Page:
As I am between novels, I thought it time to resurrect my blog. But I needed a focus on something other than the process of writing, which, I have discovered, is what every other writer does when they first start to blog. So, going back to my blog’s motto of ‘Too much world, too little time (and money)’, I thought I would try my hand at some travel writing. Something I have long wanted to do, but never felt that I had any travel anecdotes interesting enough to share. That is, until I decided to plumb the depths of my memory.
This tale of self-recrimination took place on my first solo trip at the ripe old age of forty something. With no immediate family to lean on or extended family or friends to offer a welcoming bed, it was just me, myself and I in the city of Granada, Spain, ostensibly to do research on my second novel. It was a city with which, I have to admit, I was familiar, one I had visited only the year before during a driving tour of Southern Spain, so perhaps a bit of a cheat. On that occasion, I had travelled with my husband. Our interests had been similar in intent but vastly different in scale. While his only goal was to relive an experience of sleeping in a modest Alcazar (Moorish castle) in Zafra, Spain, my more grandiose sights were set on discovering my next novel amongst the sculpted stuccoed halls and sprawling gardens of Granada’s Alhambra, the most famous of Spain’s Alcazars.
Fast forward a year, and with an ambitious story mapped out in my head, I was busily scribbling notes and taking pictures of not only of the Alhambra complex, but of Granada itself. On the day in question, I had just finished a tour of The Royal Chapel, an elaborate repository for the remains of Spain’s most famous monarchs, Ferdinand of Aragon and Isabella of Castile, the warrior couple responsible for expunging the Moors from Spanish soil, shuttling in the Inquisition to root out those Moorish and Jewish conversos who secretly clung to their old beliefs, and sponsoring Columbus’ voyages of discovery and annihilation. With my head still reeling from the ostentatious display of Catholicism that is uniquely Spanish – countless images of the Madonna and her Son, elaborately carved marble tombs and painted statuary crowding the gilded high altar – I plunged from shadowed lighting into the bright glare of a mid-afternoon sun, to join the swell of foot traffic wearing a path between the Chapel and the even more splendiferous neighbouring Cathedral.
I had taken only a few steps, when I heard a voice call out and someone stepped into my field of view. One quick look told me all I thought I needed to know. It was a middle-aged gypsy woman and she was trying to get my attention.
Now, my personal experience with gypsies was almost non-existent. On my previous trip, I had missed an opportunity to visit the popular gypsy flamenco evening shows for reasons best not divulged. As such, my only interaction with this marginalized group was at a bar one evening when I gave an aged gypsy woman some small change. Trying to refuse the sprig of rosemary being pressed upon me in exchange, I was told that I had to take the proffered herb, so that no one could accuse the woman of being a beggar.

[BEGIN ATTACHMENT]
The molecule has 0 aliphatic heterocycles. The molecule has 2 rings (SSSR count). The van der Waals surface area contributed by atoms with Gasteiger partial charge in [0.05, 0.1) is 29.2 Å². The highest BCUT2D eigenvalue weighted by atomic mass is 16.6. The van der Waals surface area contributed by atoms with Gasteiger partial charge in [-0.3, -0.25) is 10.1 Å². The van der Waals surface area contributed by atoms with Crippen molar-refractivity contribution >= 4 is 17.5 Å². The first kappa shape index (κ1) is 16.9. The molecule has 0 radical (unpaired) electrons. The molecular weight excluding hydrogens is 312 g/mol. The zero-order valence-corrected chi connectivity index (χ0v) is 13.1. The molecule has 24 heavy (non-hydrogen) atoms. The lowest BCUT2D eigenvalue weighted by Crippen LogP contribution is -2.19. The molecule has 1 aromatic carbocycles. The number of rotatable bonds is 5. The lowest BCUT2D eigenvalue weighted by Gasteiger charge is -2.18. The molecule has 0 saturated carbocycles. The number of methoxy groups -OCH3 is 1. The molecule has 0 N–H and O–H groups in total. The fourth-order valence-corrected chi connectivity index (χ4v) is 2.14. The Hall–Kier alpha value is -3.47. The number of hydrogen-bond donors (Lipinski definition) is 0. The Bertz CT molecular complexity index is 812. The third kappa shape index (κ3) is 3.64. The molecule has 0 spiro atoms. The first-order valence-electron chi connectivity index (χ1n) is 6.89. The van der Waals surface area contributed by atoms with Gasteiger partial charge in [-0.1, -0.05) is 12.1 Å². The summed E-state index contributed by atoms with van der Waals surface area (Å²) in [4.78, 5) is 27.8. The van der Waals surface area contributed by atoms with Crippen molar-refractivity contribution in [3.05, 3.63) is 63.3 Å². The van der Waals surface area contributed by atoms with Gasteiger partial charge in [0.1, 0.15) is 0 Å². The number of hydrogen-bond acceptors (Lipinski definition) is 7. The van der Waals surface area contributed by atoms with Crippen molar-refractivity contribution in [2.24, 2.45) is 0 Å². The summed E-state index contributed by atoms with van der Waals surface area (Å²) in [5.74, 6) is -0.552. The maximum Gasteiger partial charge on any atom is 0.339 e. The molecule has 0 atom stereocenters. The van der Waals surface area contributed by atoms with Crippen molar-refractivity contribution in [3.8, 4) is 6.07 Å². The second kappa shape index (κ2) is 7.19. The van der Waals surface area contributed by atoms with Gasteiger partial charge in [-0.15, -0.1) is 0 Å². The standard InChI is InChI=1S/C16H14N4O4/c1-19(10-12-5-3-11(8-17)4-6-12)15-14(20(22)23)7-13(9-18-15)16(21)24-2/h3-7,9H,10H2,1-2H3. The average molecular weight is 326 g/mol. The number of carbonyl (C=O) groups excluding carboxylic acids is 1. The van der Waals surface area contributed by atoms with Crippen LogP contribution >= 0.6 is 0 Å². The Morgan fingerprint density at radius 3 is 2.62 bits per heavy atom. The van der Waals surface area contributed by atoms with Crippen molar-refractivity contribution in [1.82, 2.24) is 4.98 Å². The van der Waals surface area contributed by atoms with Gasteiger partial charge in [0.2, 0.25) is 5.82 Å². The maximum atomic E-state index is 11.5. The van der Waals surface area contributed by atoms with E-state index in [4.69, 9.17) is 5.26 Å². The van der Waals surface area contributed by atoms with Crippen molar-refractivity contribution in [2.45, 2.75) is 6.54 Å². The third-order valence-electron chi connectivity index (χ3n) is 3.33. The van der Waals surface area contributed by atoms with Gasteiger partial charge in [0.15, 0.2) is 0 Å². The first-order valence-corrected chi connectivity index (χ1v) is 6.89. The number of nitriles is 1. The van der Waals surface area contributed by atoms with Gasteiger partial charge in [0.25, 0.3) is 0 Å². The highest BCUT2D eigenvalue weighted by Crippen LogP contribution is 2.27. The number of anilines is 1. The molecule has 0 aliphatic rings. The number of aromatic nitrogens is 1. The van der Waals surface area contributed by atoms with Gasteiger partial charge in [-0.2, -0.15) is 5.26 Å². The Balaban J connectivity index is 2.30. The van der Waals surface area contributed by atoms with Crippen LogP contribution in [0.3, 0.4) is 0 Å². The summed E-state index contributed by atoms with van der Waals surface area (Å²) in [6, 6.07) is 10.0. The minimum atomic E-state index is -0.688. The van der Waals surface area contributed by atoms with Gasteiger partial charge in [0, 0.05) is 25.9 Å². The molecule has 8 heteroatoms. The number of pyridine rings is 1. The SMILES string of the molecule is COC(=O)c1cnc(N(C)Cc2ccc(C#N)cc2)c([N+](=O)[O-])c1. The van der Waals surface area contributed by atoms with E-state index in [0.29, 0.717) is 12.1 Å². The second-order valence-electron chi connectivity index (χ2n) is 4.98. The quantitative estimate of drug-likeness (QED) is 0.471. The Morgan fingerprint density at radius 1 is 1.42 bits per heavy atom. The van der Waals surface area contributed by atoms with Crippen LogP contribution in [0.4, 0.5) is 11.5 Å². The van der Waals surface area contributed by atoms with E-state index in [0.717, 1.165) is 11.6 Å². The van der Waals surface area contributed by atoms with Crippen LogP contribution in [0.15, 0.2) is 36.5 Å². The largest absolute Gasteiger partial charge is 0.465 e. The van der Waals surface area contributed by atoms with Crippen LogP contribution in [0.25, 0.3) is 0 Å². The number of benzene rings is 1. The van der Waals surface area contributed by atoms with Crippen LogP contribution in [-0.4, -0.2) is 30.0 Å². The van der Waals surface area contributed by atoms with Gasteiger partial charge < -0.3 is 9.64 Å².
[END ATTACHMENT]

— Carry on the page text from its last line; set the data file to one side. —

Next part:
I had however, heard numerous stories from well meaning friends and acquaintances about thieving gypsies and the need to be on the lookout for gypsy cons and scams. So, my plan, especially as I was traveling on my own, was not to engage anyone I identified as being a gypsy.
In this vein, I refused to make eye contact with the woman, even after she persisted in trying to get my attention and who, from the corner of my eye, seemed to be pointing at my backpack. Walking as fast as I could, eyes straight ahead, I finally rounded a corner and was relived to notice that the woman had given up pursuit. As I continued to walk, I began to replay the scene in my mind. Something about the woman’s insistence to get my attention made me slow my pace. Belatedly, it occurred to me that her expression and her body language was more that of someone trying to tell me something, as opposed to trying to sell me something.
I swung my backpack off my shoulder, one that closed with a drawstring and flap as opposed to a zipper. The sight of my wallet sticking out of a partially opened backpack, sent my mind into a tail spin. I usually tried to stuff my wallet down to the bottom of my pack and could only think that when I paid the entrance fee to the Chapel, I had not taken care to do just that. This then, was what the gypsy woman had been trying to tell me, that my wallet was in danger of falling out of or being plucked from my pack.
In that instant, a mantle of shame and remorse settled heavily upon my shoulders. As a visible minority in both my home and my adopted countries, I had more than a passing acquaintance with the sting, imagined or real, of prejudice. With a heated face and a trembling hand, I pushed my wallet down and properly retied my bag. Then I turned right back around and retraced my steps, hoping to see the woman and offer my thanks. But she had disappeared, swallowed by the flow of tourists, leaving me to think about how she must feel, how her attempt at doing a good deed had been thwarted by my own prejudices.
This encounter inspired me to do some research on the Roma, or Gitano as they are known in Spain, to educate myself about this little known and much maligned race, nowhere more so than between the pages of fiction. And after what I learned, I made a promise that, to atone for my insensitivity that day, I would have a sympathique Roma character in my novel, to try and share what I had learned of these people and their plight. As it turned out, in my second novel, Dreams of the Alhambra, I have no less than 3 secondary characters who are Roma. And while some of the interactions may seem stereotypical, I have tried to use plot and circumstance to weave their beliefs and history into my story.